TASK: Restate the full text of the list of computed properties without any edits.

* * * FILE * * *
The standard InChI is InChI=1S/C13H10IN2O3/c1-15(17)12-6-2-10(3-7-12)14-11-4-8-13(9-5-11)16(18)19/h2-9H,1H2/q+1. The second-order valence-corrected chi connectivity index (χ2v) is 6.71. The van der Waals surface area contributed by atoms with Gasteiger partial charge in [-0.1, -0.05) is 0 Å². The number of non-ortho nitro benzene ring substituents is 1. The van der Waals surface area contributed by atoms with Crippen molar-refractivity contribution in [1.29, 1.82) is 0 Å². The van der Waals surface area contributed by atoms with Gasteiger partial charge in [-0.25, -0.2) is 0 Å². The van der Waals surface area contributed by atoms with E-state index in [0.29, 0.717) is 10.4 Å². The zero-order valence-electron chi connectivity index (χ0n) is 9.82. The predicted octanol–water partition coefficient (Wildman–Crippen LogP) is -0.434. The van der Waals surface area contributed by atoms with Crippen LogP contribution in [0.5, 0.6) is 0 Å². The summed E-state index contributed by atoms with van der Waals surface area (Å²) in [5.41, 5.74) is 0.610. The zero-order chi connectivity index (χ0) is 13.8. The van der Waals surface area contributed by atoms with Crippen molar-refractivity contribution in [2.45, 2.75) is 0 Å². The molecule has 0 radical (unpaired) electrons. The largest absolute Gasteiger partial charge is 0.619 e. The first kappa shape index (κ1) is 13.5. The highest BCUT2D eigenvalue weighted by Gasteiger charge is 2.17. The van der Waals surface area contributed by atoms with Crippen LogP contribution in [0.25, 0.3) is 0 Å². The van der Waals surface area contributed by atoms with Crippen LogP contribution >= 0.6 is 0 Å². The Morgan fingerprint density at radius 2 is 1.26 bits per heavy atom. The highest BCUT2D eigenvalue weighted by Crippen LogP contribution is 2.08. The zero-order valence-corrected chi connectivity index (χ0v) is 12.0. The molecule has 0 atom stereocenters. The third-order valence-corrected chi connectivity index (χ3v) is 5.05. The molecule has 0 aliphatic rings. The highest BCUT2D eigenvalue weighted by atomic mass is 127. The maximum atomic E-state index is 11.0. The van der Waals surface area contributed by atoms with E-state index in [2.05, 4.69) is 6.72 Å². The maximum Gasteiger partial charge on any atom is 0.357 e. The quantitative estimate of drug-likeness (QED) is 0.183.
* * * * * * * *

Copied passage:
The standard InChI is InChI=1S/C13H10IN2O3/c1-15(17)12-6-2-10(3-7-12)14-11-4-8-13(9-5-11)16(18)19/h2-9H,1H2/q+1. The second-order valence-corrected chi connectivity index (χ2v) is 6.71. The van der Waals surface area contributed by atoms with Gasteiger partial charge in [-0.1, -0.05) is 0 Å². The number of non-ortho nitro benzene ring substituents is 1. The van der Waals surface area contributed by atoms with Crippen molar-refractivity contribution in [1.29, 1.82) is 0 Å². The van der Waals surface area contributed by atoms with Gasteiger partial charge in [-0.25, -0.2) is 0 Å². The van der Waals surface area contributed by atoms with E-state index in [0.29, 0.717) is 10.4 Å². The zero-order valence-electron chi connectivity index (χ0n) is 9.82. The predicted octanol–water partition coefficient (Wildman–Crippen LogP) is -0.434. The van der Waals surface area contributed by atoms with Crippen LogP contribution in [0.5, 0.6) is 0 Å². The summed E-state index contributed by atoms with van der Waals surface area (Å²) in [5.41, 5.74) is 0.610. The zero-order chi connectivity index (χ0) is 13.8. The van der Waals surface area contributed by atoms with Crippen molar-refractivity contribution in [2.45, 2.75) is 0 Å². The molecule has 0 radical (unpaired) electrons. The largest absolute Gasteiger partial charge is 0.619 e. The first kappa shape index (κ1) is 13.5. The highest BCUT2D eigenvalue weighted by Gasteiger charge is 2.17. The van der Waals surface area contributed by atoms with Crippen LogP contribution in [0.25, 0.3) is 0 Å². The van der Waals surface area contributed by atoms with Crippen LogP contribution >= 0.6 is 0 Å². The Morgan fingerprint density at radius 2 is 1.26 bits per heavy atom. The highest BCUT2D eigenvalue weighted by Crippen LogP contribution is 2.08. The zero-order valence-corrected chi connectivity index (χ0v) is 12.0. The molecule has 0 atom stereocenters. The third-order valence-corrected chi connectivity index (χ3v) is 5.05. The molecule has 0 aliphatic rings. The highest BCUT2D eigenvalue weighted by atomic mass is 127. The maximum atomic E-state index is 11.0. The van der Waals surface area contributed by atoms with E-state index in [2.05, 4.69) is 6.72 Å². The maximum Gasteiger partial charge on any atom is 0.357 e. The quantitative estimate of drug-likeness (QED) is 0.183.